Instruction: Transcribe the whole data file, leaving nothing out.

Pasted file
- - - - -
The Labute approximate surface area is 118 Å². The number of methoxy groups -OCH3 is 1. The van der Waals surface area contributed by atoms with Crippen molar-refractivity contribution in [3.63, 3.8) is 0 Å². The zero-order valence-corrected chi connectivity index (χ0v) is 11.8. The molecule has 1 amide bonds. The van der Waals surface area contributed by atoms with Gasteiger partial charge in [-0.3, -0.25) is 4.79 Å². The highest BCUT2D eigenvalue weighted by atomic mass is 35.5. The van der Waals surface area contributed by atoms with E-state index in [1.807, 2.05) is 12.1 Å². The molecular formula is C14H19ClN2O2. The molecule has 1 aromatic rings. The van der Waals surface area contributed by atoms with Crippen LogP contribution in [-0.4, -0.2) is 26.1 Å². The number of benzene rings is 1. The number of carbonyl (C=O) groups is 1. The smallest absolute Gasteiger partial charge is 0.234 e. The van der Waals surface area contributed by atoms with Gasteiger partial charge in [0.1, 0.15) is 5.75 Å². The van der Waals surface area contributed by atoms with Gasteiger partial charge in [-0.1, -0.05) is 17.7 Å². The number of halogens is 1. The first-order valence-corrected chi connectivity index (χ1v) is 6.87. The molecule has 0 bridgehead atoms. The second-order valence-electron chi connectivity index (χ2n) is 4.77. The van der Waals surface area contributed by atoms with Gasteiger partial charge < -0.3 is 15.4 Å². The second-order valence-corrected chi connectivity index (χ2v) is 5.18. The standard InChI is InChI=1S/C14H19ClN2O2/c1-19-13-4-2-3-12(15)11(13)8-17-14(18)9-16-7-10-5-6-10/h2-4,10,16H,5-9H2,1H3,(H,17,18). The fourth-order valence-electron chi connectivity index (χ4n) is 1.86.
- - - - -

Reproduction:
The Labute approximate surface area is 118 Å². The number of methoxy groups -OCH3 is 1. The van der Waals surface area contributed by atoms with Crippen molar-refractivity contribution in [3.63, 3.8) is 0 Å². The zero-order valence-corrected chi connectivity index (χ0v) is 11.8. The molecule has 1 amide bonds. The van der Waals surface area contributed by atoms with Gasteiger partial charge in [-0.3, -0.25) is 4.79 Å². The highest BCUT2D eigenvalue weighted by atomic mass is 35.5. The van der Waals surface area contributed by atoms with E-state index in [1.807, 2.05) is 12.1 Å². The molecular formula is C14H19ClN2O2. The molecule has 1 aromatic rings. The van der Waals surface area contributed by atoms with Crippen LogP contribution in [-0.4, -0.2) is 26.1 Å². The number of benzene rings is 1. The number of carbonyl (C=O) groups is 1. The smallest absolute Gasteiger partial charge is 0.234 e. The van der Waals surface area contributed by atoms with Gasteiger partial charge in [0.1, 0.15) is 5.75 Å². The van der Waals surface area contributed by atoms with Gasteiger partial charge in [-0.1, -0.05) is 17.7 Å². The number of halogens is 1. The first-order valence-corrected chi connectivity index (χ1v) is 6.87. The molecule has 0 bridgehead atoms. The second-order valence-electron chi connectivity index (χ2n) is 4.77. The van der Waals surface area contributed by atoms with Gasteiger partial charge < -0.3 is 15.4 Å². The second-order valence-corrected chi connectivity index (χ2v) is 5.18. The standard InChI is InChI=1S/C14H19ClN2O2/c1-19-13-4-2-3-12(15)11(13)8-17-14(18)9-16-7-10-5-6-10/h2-4,10,16H,5-9H2,1H3,(H,17,18). The fourth-order valence-electron chi connectivity index (χ4n) is 1.86.